Nov. 16 (Bloomberg) -- Morgan Stanley’s Michael DePietro, head of trading for U.S. home-loan bonds without government backing, left the firm amid a slump in the market, according to three people familiar with the matter.
DePietro, an executive director at the New York-based bank who led U.S. non-agency residential mortgage-backed securities trading, departed this week along with Steven Sasson and another member of his group, said two of the people, who declined to be identified because the moves weren’t public.
Rebecca Hogan, a managing director who heads the bank’s consumer asset-backed securities trading business, will take DePietro’s post, one of the people said.
Wall Street firms’ inventories of non-agency securities have declined in value as Europe’s debt crisis drives down prices for risky bonds. Morgan Stanley posted a 17 percent decline in third-quarter fixed-income trading revenue from a year earlier, excluding accounting gains. That was driven in part by “relative weakness” in mortgage trading, Chief Financial Officer Ruth Porat said on an Oct. 19 conference call.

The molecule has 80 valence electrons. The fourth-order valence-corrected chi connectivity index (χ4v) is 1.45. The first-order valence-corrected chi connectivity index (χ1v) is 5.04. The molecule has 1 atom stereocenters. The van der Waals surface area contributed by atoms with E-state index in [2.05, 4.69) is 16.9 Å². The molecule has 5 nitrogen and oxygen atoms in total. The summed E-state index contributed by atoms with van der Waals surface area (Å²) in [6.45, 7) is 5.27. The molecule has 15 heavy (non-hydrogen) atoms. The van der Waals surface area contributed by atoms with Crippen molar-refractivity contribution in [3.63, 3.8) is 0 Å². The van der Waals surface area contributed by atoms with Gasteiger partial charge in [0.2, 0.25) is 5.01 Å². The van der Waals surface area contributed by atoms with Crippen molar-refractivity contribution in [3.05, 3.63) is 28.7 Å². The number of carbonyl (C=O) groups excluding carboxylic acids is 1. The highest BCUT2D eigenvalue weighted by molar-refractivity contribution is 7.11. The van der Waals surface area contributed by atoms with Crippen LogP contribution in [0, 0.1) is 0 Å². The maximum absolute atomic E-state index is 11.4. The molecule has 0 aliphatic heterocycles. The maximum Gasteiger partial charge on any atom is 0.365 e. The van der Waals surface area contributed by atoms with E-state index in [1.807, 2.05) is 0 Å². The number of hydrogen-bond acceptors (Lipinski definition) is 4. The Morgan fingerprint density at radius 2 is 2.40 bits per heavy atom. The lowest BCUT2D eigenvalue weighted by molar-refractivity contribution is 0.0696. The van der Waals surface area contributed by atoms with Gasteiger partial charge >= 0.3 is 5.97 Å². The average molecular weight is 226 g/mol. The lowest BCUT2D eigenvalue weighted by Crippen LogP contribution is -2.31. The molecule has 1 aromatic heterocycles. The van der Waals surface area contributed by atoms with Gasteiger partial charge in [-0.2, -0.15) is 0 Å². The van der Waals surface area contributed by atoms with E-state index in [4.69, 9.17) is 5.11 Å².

Mary Claire Delaney, a spokeswoman for Morgan Stanley, declined to comment on the departures, as did DePietro. Sasson didn’t immediately return a message left on his cell phone.
Morgan Stanley posted trading losses on 31 days in the third quarter, the most since 2008, according to a filing with the Securities and Exchange Commission.
The rout in the $1.2 trillion market for non-agency bonds began in May as the Federal Reserve’s auctions of bonds assumed in its American International Group Inc. bailout added to dealer stockpiles. Non-agency mortgage notes lack guarantees from U.S.- backed Fannie Mae, Freddie Mac or Ginnie Mae.
Floating-rate subprime mortgage bonds from the credit bubble have lost 13 percent on average since February, Barclays Capital index data show, with some debt tumbling 30 percent, according to investment firm Ellington Financial LLC.
Trading has also slowed. In the past five weeks, dealers have conducted auctions for $14.8 billion of non-agency debt, down from $26.1 billion in the first five weeks of the year, according to data from Empirasign Strategies LLC. Investment banks reported completed sales of $4.4 billion of the bonds offered in the most recent period, according to the New York- based provider of data on securitized-debt trading.
--With assistance from Sarah Mulholland in New York. Editors: Steve Dickson, Dan Reichl
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